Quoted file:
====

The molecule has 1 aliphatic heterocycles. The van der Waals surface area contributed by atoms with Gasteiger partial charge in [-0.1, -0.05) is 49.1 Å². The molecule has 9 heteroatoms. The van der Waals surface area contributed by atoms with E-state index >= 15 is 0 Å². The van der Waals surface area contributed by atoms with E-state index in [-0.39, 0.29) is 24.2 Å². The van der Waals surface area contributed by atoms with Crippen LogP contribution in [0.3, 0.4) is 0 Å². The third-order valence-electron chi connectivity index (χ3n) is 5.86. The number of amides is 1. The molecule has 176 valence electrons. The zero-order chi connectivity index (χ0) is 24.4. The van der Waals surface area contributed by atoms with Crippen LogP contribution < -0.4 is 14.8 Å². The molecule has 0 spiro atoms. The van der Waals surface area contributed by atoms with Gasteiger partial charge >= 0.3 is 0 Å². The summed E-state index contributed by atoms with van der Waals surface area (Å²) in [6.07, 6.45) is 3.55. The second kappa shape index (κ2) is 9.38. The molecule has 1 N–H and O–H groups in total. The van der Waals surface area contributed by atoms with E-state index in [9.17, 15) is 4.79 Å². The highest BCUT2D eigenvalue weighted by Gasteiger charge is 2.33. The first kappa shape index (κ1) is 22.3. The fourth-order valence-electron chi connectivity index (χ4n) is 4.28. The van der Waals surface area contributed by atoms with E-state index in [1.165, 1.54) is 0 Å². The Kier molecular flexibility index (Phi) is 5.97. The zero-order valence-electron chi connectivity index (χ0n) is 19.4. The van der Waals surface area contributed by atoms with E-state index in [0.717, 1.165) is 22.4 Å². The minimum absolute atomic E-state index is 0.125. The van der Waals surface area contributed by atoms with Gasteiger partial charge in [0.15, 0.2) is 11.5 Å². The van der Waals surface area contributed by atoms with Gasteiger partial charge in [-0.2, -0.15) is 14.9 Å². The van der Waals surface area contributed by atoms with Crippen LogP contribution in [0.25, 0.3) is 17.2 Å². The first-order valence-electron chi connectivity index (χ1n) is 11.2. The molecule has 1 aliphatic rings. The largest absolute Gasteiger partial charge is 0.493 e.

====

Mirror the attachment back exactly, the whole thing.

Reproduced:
The molecule has 1 aliphatic heterocycles. The van der Waals surface area contributed by atoms with Gasteiger partial charge in [-0.1, -0.05) is 49.1 Å². The molecule has 9 heteroatoms. The van der Waals surface area contributed by atoms with E-state index >= 15 is 0 Å². The van der Waals surface area contributed by atoms with E-state index in [-0.39, 0.29) is 24.2 Å². The van der Waals surface area contributed by atoms with Crippen LogP contribution in [0.3, 0.4) is 0 Å². The third-order valence-electron chi connectivity index (χ3n) is 5.86. The number of amides is 1. The molecule has 176 valence electrons. The zero-order chi connectivity index (χ0) is 24.4. The van der Waals surface area contributed by atoms with Crippen LogP contribution < -0.4 is 14.8 Å². The molecule has 0 spiro atoms. The van der Waals surface area contributed by atoms with Gasteiger partial charge >= 0.3 is 0 Å². The summed E-state index contributed by atoms with van der Waals surface area (Å²) in [6.07, 6.45) is 3.55. The second kappa shape index (κ2) is 9.38. The molecule has 1 N–H and O–H groups in total. The van der Waals surface area contributed by atoms with E-state index in [9.17, 15) is 4.79 Å². The highest BCUT2D eigenvalue weighted by Gasteiger charge is 2.33. The first kappa shape index (κ1) is 22.3. The fourth-order valence-electron chi connectivity index (χ4n) is 4.28. The van der Waals surface area contributed by atoms with E-state index in [1.165, 1.54) is 0 Å². The Kier molecular flexibility index (Phi) is 5.97. The zero-order valence-electron chi connectivity index (χ0n) is 19.4. The van der Waals surface area contributed by atoms with E-state index in [0.717, 1.165) is 22.4 Å². The minimum absolute atomic E-state index is 0.125. The van der Waals surface area contributed by atoms with Gasteiger partial charge in [0.15, 0.2) is 11.5 Å². The van der Waals surface area contributed by atoms with Gasteiger partial charge in [-0.2, -0.15) is 14.9 Å². The van der Waals surface area contributed by atoms with Crippen LogP contribution in [0.25, 0.3) is 17.2 Å². The first-order valence-electron chi connectivity index (χ1n) is 11.2. The molecule has 1 aliphatic rings. The largest absolute Gasteiger partial charge is 0.493 e.